In September 2011, the federal Occupational Safety and Health Administration issued an enforcement directive to its field offices, advising them to cite employers in appropriate circumstances for failure to prevent or deter workplace violence. The directive was based on recommendations made by OSHA in 2010 for late-night retail employers. These recommendations included steps such as providing clear views of employees from outside the store, lighting, limiting access to cash, physical barriers and avoiding employees working alone late at night.
Last month, OSHA announced issuance of its first citation under the 2011 enforcement directive. The agency cited a Texas convenience store after it was robbed, resulting in the death of the store's clerk. OSHA cited the employer under the General Duty Clause, and proposed fines of $19,600. The citation contends that the employee worked alone behind an open counter, and that the employer had not conducted an analysis of the risks posed to employees from workplace violence.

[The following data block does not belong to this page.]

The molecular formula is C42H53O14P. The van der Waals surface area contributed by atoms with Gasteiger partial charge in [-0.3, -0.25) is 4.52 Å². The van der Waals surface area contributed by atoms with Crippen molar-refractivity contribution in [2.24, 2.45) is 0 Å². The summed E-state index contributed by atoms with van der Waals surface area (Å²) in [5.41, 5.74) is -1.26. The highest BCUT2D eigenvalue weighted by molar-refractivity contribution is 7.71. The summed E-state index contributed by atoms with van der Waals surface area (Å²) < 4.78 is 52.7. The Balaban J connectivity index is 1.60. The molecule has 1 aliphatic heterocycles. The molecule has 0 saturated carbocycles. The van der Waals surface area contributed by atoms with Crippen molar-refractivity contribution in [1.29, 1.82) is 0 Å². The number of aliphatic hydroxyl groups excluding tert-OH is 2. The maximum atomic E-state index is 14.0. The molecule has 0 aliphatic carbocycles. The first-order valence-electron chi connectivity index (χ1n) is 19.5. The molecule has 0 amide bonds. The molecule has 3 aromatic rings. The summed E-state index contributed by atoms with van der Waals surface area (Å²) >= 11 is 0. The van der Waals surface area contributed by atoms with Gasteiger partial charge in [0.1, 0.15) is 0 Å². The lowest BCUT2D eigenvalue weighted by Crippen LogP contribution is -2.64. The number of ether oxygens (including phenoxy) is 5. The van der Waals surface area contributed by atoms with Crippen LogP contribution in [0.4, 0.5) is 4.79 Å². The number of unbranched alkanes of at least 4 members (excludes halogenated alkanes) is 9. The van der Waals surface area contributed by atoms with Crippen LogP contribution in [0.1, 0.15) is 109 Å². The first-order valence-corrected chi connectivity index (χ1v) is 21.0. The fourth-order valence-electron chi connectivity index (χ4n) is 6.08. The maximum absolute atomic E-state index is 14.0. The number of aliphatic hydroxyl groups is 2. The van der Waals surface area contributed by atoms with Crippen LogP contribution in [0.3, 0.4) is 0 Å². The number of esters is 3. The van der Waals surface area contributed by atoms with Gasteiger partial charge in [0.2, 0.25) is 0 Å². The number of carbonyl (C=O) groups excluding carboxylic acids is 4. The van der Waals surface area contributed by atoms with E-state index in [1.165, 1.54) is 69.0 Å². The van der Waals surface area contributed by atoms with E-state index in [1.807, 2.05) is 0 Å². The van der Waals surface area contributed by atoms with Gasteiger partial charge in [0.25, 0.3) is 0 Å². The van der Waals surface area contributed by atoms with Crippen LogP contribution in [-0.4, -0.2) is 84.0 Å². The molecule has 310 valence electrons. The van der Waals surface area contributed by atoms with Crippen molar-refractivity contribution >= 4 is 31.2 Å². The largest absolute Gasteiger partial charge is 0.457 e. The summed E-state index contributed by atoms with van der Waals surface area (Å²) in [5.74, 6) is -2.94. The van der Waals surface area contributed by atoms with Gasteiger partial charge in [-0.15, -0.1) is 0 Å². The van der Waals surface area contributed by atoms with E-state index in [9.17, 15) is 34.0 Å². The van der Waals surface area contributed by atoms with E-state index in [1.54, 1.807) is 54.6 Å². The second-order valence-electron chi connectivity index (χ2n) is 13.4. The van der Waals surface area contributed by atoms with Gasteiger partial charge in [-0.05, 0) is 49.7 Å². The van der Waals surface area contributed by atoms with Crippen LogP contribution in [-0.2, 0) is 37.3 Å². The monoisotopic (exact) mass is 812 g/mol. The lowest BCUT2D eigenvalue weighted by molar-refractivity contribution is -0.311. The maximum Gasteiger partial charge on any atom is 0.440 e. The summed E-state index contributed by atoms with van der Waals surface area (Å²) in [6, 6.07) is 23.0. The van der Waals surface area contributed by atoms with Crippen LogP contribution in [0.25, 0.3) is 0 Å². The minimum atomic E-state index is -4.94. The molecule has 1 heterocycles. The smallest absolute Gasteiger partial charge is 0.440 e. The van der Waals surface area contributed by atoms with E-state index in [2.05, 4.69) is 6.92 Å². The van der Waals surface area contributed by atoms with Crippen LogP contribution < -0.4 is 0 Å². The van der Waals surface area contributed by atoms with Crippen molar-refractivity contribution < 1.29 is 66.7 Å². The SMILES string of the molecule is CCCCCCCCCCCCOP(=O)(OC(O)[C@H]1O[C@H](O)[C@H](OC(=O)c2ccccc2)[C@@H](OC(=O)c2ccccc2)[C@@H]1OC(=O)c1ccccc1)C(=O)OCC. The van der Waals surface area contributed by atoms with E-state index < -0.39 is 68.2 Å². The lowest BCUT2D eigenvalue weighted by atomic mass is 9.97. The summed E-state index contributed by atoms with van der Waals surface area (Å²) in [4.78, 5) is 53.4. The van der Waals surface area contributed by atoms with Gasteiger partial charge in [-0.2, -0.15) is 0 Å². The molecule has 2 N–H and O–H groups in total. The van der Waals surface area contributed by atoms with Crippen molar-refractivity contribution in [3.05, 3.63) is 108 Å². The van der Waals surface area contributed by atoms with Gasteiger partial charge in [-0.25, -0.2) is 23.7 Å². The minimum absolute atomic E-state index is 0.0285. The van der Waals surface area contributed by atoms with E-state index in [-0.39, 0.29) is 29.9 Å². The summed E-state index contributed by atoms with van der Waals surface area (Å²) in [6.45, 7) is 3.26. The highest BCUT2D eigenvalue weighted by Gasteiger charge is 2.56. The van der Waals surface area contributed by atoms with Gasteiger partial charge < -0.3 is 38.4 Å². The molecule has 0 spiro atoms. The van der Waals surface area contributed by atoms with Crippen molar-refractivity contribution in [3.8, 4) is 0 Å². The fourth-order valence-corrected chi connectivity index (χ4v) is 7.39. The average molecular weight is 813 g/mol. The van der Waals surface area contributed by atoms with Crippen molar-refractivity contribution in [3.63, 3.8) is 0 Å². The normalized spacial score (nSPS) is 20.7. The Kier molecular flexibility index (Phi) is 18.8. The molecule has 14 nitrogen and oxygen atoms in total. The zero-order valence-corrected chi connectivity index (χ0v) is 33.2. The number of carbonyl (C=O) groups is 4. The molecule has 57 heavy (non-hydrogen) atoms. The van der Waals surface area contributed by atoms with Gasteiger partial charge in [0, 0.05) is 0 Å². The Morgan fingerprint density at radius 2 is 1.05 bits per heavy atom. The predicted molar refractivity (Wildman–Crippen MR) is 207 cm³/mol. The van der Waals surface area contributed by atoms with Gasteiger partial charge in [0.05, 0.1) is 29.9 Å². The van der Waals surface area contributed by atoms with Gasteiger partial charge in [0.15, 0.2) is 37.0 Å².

General Duty Clause citations are not based on any specific OSHA safety standard. The Clause requires employers to observe industry standards for avoiding risk of death or serious injury to employees. By issuing this citation, OSHA is placing the convenience store and other industries on notice of its conclusion that risk analysis and crime prevention steps are a standard and expected practice.
General Duty Clause citations are more difficult for OSHA to legally support. The employer may challenge the citations on the basis that there is no industry consensus as to workplace violence preventative steps. The employer could also contend that some of the recommended measures result in additional employees or customers being exposed to greater dangers from violent crime.